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Permanant living mulch... some questions regarding clover...  RSS feed

 
Michael Cox
Posts: 1621
Location: Kent, UK - Zone 8
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Ok, so I've been mulching patchs of our annual beds with woodchips, and mulching around our fruit trees with the same. I've shaken up my plantings to get away from monoculture beds and have enjoyed some success. I'm thinking about now building on this by establishing some really useful permanent living mulches.

Some areas that need attention are:

A moderately sized rhubarb patch - around 20 crowns. My understanding of rhubarb is that they are heavy feeders and like a good nitrogen rich manuring each year. We don't have manure so I was thinking about sowing some clover in and around them. Will rhubarb cope with this or will they get smothered by clover? What do I need to be aware of to make this work? I couldn't find anything at all about deliberately mixing clover and rhubarb plantings.

I've heard that different clover varieties have different properties (red grows taller than white??). I'm leaning towards white so that that the rhubarb leaves can shoot up through it. Are they both hardy perennials? Do they both N-fix as well?

If I want to plant annuals through established clover can I direct seed or do I need to use transplants? I suspect transplants as the clover would swamp small seeds. Or do I slash and till the planting areas?
 
Burt Harrison
Posts: 20
Location: Shorpshire, UK
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Michael, I see you posted this earlier in the year. Did you sow clover with the Rhubarb? If so how did you get on with the clover, as I'm going to sowing a mix of white and red clover in one of our annual beds this autumn with the thought of having a N-fixing permanent mulch... just curious as some folks say that white clover can and will choke annuals.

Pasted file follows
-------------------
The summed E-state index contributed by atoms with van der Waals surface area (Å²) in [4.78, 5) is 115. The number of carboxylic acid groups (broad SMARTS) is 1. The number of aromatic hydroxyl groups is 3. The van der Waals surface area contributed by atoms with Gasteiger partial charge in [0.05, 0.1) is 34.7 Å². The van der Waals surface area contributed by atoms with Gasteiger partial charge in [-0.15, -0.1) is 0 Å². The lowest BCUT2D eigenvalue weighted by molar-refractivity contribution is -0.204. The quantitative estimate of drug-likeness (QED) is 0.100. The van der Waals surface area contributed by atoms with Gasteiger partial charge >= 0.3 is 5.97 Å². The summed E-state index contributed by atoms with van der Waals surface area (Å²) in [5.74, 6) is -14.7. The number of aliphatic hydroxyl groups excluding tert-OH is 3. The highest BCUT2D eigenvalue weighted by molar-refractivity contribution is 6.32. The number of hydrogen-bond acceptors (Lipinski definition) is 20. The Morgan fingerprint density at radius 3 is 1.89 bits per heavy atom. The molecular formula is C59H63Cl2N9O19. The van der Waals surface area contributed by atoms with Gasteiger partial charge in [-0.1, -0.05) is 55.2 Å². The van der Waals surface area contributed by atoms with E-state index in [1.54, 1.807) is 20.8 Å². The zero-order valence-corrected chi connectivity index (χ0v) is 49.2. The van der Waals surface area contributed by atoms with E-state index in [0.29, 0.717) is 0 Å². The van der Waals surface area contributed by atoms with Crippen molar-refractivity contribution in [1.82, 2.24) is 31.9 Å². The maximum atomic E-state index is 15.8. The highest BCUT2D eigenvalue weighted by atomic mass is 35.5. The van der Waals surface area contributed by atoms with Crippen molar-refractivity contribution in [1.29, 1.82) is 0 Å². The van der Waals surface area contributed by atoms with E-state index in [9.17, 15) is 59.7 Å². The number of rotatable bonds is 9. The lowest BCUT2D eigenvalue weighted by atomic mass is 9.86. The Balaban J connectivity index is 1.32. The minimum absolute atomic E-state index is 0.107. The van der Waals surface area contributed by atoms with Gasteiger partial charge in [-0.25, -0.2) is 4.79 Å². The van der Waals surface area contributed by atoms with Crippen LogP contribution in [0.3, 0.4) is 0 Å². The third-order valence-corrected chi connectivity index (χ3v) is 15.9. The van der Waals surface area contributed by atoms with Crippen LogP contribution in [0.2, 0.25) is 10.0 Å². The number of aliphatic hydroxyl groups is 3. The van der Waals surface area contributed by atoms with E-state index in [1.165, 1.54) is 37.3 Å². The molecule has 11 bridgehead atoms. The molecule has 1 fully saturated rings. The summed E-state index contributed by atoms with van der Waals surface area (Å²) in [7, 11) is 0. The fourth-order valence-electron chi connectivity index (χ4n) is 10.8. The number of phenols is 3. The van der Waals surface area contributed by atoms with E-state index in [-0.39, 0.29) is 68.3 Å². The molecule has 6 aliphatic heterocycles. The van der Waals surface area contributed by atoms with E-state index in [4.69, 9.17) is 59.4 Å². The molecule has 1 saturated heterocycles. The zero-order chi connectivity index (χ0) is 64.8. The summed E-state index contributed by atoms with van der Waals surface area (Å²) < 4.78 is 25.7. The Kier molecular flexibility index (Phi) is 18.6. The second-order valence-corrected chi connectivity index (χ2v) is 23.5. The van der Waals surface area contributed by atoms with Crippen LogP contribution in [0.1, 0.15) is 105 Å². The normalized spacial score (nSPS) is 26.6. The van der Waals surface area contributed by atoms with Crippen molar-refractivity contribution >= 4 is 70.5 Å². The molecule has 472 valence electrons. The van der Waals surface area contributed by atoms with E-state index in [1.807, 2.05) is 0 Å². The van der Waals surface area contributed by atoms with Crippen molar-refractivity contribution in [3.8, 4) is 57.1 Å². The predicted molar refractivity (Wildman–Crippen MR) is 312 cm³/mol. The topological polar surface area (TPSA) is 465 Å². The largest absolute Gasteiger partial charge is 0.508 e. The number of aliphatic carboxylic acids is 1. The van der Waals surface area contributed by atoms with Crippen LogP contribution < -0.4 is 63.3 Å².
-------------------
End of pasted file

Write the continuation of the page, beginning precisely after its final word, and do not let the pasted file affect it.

Leila Rich
steward
Posts: 3999
Location: Wellington, New Zealand. Temperate, coastal, sandy, windy,
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Michael Cox wrote:Ok, so I've been mulching patchs of our annual beds with woodchips

off topic, but I've always been told to avoid wood chips on annual beds, as the digging involved inevitable works them in to the soil causing 'nitrogen tie up'
unless a massive amount of readily available nitrogen like used coffee grounds is added.
I've never experimented as everything pointed to that actually being the case.
Michael, what's your experience with using wood mulch on an annual garden?
Any nitrogen issues?

As for rhubarb, in my experience a bit of clover won't slow it down!
It sure loves nitrogen-I dump used coffee grounds on mine from time to time, it also loves grass clippings
I have a nitrogen fixation at the moment (hoho)
and while people have tried their best to reassure me and I'm definitely taking their advice/thoughts into account,
I'm taking much more notice of whether legumes are nodulated than I used to.
From what I understand if the bacteria aint there, it needs to be brought in.
 
Burt Harrison
Posts: 20
Location: Shorpshire, UK
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Leila, we have experimented with wood chip mulch on some of our annual beds this year. It seems to be working really well, although it is a little more tedious to scrap back the wood chip to plant through it and then replace back around whatever you have planted. From what I understand so long as you minimize the wood chip to soil contact area (ie you try to avoid the wood chip mixing with the soil) the nitrogen draw down is minimal, and we haven't had any problems... touch wood (chip) We also have no dig beds which helps.
 
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